(Note: Since putting up this review, a couple of readers have suggested that it's a reference to the song Goodbye Porkpie Hat by jazz composer Charlie Mingus. Well, that's one possible explanation, but I can't see why a teenage punk would wear a t-shirt making a reference to that song!)

UPDATE: Liz over at And You Call Yourself A Scientist! shone a little light over this pork pie confusion:

"I know what the phrase means, or rather how it's used (it's slang for "it's finished" or "it's all over", as in "If my wife finds out I've been fooling around with my secretary, it'll be goodbye, pork pie"), but even the people I know who use it don't seem to have any idea of its origin. I e-mailed a couple of linguistics sites, but no luck there, either. Sorry!

"By the way, a more common usage of the term "pork pies" is as rhyming slang for "lies", as in "telling porkies". I also had one person point out that among motorcycle gangs, "pork pie" is used as a fairly unpleasant sexual euphemism. But that's as far as I got."

UPDATE 2: "Monique", from New Zealand, finally gave me the answer to what "pork pie" means. She told me, "A pork pie is a lie. It originates from Cockney rhyming slang."

UPDATE 3: Colin Byford sent me his theory:

"It was set in 1981 which was the height of the Muldoon era. Some may say  "error". It was a very regulated and stifling time in New Zealand. Sir Robert Muldoon's nick name was "piggy". One company even produced a plastic money box in the shape of his head. The slogan was "The piggy bank, not just a pretty face".

"There were lot's of porcine puns around referring to him.

"I submit that Goodbye Pork Pie was a chaotic and unregulated journey that  raised a middle finger to the stifling Muldoon regime ( the metaphorical  'Pork Pie' )."

UPDATE 4: Michael Sheils sent this along:

"Love the site. Your take is excellent and your critiques illuminating. After reading your Goodbye Pork Pie review, I asked a friend who's worked in the NZ feature film scene for decades about the origins of the title. He informed me that the original title that director Geoff Murphy wanted was Meatballs, but obviously that one had already been grabbed by the time the NZ film was ready for release. The most probable answer to your query is the Mingus reference. Murphy is a talented musician (and jazz aficionado). In the 70's he and Bruno Lawrence were founders of BLERTA, a collective of drug-fuelled maniacs who toured the country's two islands in a bus performing improv music, absurdist theatre and filming their activities (such as blowing up outdoor toilets).

"Speaking personally, Goodbye Pork Pie is the only local film I can think of that accurately captures New Zealander's unique sense of humour- dry, laconic and staunchly anti-authoritarian . There's whispers about a remake, or an update. Anyway, keep up the great work"

UPDATE 5: Edsel Menzies sent along this trivia:

"This email is just to let you know the latest on the actor who played Blondini in Goodbye Pork Pie. Since making the film he has become a lawyer (it's very hard to make a living as an actor down here). Apparently when he goes to visit clients in prison all the prisoners call out "Blondini!" and ask him to steal them a mini. He's also just reprised the character for a music video for the dub band Rhombus's new song call Clav Dub (Dub Pie) in which the band steal the mini. At the end of the video he steals the mini back and yells out "I'm taking this thing all the way to Invercargil!" followed by the famous maniacal laugh. Keep up the good work. P.S. It's called the South Island, not the southern island."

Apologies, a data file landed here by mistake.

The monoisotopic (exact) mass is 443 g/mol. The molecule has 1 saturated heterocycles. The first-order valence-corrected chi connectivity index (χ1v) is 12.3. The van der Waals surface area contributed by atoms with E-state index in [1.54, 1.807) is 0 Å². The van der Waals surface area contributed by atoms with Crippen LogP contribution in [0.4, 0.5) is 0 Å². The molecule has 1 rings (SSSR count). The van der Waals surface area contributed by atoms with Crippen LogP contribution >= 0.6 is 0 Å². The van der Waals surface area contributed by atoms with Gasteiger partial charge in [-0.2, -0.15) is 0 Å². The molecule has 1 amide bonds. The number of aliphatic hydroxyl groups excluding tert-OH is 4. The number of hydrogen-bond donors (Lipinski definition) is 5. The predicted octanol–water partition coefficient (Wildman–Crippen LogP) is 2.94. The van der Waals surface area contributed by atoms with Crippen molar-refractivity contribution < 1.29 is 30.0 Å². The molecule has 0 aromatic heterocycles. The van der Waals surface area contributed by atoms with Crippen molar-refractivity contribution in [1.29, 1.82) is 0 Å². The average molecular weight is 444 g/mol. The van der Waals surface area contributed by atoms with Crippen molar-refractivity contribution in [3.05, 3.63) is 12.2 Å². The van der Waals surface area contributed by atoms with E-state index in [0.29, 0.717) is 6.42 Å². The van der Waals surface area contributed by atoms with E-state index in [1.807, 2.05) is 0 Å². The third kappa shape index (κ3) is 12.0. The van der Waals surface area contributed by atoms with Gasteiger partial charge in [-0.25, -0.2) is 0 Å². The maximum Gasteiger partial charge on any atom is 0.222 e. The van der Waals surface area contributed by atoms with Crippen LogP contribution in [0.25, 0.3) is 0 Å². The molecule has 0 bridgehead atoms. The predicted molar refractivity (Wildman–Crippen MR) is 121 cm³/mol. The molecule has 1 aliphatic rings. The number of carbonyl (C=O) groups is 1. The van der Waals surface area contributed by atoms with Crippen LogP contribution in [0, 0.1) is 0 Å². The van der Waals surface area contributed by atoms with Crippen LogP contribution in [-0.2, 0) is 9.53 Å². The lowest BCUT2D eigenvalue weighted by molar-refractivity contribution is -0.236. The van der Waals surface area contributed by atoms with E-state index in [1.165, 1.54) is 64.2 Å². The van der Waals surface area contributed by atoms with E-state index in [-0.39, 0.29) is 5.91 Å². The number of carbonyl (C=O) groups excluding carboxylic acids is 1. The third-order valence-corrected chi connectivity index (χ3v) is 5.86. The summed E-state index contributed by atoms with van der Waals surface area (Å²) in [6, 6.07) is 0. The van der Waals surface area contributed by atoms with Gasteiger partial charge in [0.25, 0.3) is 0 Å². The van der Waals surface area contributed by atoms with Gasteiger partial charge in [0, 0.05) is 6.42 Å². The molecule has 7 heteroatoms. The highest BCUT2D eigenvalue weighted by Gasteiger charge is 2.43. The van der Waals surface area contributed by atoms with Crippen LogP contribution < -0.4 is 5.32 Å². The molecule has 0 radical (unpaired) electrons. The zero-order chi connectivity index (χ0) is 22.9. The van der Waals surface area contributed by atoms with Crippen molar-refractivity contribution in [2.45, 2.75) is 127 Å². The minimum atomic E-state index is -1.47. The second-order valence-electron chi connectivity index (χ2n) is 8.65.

UPDATE 6: "Lindsay" e-mailed this:

"I was just reading your review of Goodbye Pork Pie. It's kind of a classic Kiwi movie that really only Kiwis appreciate all the (lack-of) subtleties of. Bits like the TV show broadcasting the opening music of Close to Home, a soap opera that went for years is like a 20 tonne blast of nostalgia. The newsreader, too, was a genuine newsreader who was on the air for years when most of NZ only had one TV channel (can't remember if it was Phillip Sherry or Dougall Stevenson on the film, they were of equal cultural standing).

"Anyway, to answer a couple of questions in your review. First, why did Sue (the girlfriend) leave John (co-star). My understanding is that she thought his life (to catch the theme) was going nowhere. He was a writer who wasn't writing and his life was stagnating. Her decision to leave him and fly to her sister's in Invercargill (the other end of the country) proved the spark that made him prove to himself and to her that he could get off his ass and get his life moving again.

"As to why they became bandits on the run aiming to get to Invercargill? Well, the Kiwi culture has great respect for determination. If you can do something - even something stupid - which requires real determination, then you'll receive a certain level of admiration from the masses. (Classic examples being Charles Upham and Edmund Hillary). In the 70s, too, there was a real anti-authority feel to society, because there wasn't major crime. The country is still relatively young, but the late 60s and 70s could possibly best be described as the country's puberty. In fact one of the most common comments I heard from visiting Americans while growing up was: "It's just like America was 20 years ago". Possibly still is.

"Hope this all helps. Though doubt it actually does."

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See also: For Your Height Only, Lake Of Dracula, Oddball Hall